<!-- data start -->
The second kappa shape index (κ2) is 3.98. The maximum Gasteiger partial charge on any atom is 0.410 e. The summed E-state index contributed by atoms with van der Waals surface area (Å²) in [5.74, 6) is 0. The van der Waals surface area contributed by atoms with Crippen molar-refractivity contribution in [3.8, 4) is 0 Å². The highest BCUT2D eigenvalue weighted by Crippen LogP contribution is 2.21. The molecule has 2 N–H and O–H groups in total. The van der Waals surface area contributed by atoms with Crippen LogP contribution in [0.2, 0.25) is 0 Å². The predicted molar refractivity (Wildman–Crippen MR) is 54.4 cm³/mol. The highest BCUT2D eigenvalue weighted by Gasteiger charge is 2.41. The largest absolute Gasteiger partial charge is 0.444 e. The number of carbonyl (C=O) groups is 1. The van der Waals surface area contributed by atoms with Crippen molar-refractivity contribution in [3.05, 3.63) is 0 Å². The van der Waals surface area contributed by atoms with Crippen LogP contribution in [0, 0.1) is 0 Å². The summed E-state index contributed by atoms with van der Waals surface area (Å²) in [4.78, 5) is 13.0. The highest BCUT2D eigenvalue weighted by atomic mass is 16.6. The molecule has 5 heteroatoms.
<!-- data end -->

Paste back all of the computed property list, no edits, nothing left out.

The second kappa shape index (κ2) is 3.98. The maximum Gasteiger partial charge on any atom is 0.410 e. The summed E-state index contributed by atoms with van der Waals surface area (Å²) in [5.74, 6) is 0. The van der Waals surface area contributed by atoms with Crippen molar-refractivity contribution in [3.8, 4) is 0 Å². The highest BCUT2D eigenvalue weighted by Crippen LogP contribution is 2.21. The molecule has 2 N–H and O–H groups in total. The van der Waals surface area contributed by atoms with Crippen LogP contribution in [0.2, 0.25) is 0 Å². The predicted molar refractivity (Wildman–Crippen MR) is 54.4 cm³/mol. The highest BCUT2D eigenvalue weighted by Gasteiger charge is 2.41. The largest absolute Gasteiger partial charge is 0.444 e. The number of carbonyl (C=O) groups is 1. The van der Waals surface area contributed by atoms with Crippen molar-refractivity contribution in [3.05, 3.63) is 0 Å². The van der Waals surface area contributed by atoms with Crippen LogP contribution in [0, 0.1) is 0 Å². The summed E-state index contributed by atoms with van der Waals surface area (Å²) in [4.78, 5) is 13.0. The highest BCUT2D eigenvalue weighted by atomic mass is 16.6. The molecule has 5 heteroatoms.